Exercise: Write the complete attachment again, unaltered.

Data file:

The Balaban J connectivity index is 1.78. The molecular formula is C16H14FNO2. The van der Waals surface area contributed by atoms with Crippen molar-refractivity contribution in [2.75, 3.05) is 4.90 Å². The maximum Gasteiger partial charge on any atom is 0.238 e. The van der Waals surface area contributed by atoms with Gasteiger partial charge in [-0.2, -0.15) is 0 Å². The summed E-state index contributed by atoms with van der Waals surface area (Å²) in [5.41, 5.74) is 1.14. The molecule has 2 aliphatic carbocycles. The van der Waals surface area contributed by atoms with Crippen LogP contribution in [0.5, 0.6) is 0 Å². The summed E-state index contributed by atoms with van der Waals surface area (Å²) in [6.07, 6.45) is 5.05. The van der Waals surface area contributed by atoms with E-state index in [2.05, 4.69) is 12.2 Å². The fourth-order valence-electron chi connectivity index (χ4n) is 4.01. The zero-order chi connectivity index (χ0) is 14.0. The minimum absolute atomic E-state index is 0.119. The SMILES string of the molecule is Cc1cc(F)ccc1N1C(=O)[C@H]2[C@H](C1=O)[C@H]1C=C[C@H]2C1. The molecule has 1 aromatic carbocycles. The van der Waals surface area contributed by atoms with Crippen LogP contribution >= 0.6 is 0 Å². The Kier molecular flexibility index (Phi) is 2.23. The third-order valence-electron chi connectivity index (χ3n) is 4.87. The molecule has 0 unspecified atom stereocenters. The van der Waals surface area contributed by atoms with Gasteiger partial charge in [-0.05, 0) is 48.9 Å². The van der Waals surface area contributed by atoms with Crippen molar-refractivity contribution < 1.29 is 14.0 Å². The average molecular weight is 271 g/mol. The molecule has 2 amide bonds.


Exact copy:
The Balaban J connectivity index is 1.78. The molecular formula is C16H14FNO2. The van der Waals surface area contributed by atoms with Crippen molar-refractivity contribution in [2.75, 3.05) is 4.90 Å². The maximum Gasteiger partial charge on any atom is 0.238 e. The van der Waals surface area contributed by atoms with Gasteiger partial charge in [-0.2, -0.15) is 0 Å². The summed E-state index contributed by atoms with van der Waals surface area (Å²) in [5.41, 5.74) is 1.14. The molecule has 2 aliphatic carbocycles. The van der Waals surface area contributed by atoms with Crippen LogP contribution in [0.5, 0.6) is 0 Å². The summed E-state index contributed by atoms with van der Waals surface area (Å²) in [6.07, 6.45) is 5.05. The van der Waals surface area contributed by atoms with E-state index in [2.05, 4.69) is 12.2 Å². The fourth-order valence-electron chi connectivity index (χ4n) is 4.01. The zero-order chi connectivity index (χ0) is 14.0. The minimum absolute atomic E-state index is 0.119. The SMILES string of the molecule is Cc1cc(F)ccc1N1C(=O)[C@H]2[C@H](C1=O)[C@H]1C=C[C@H]2C1. The molecule has 1 aromatic carbocycles. The van der Waals surface area contributed by atoms with Crippen LogP contribution >= 0.6 is 0 Å². The Kier molecular flexibility index (Phi) is 2.23. The third-order valence-electron chi connectivity index (χ3n) is 4.87. The molecule has 0 unspecified atom stereocenters. The van der Waals surface area contributed by atoms with Gasteiger partial charge in [-0.05, 0) is 48.9 Å². The van der Waals surface area contributed by atoms with Crippen molar-refractivity contribution < 1.29 is 14.0 Å². The average molecular weight is 271 g/mol. The molecule has 2 amide bonds.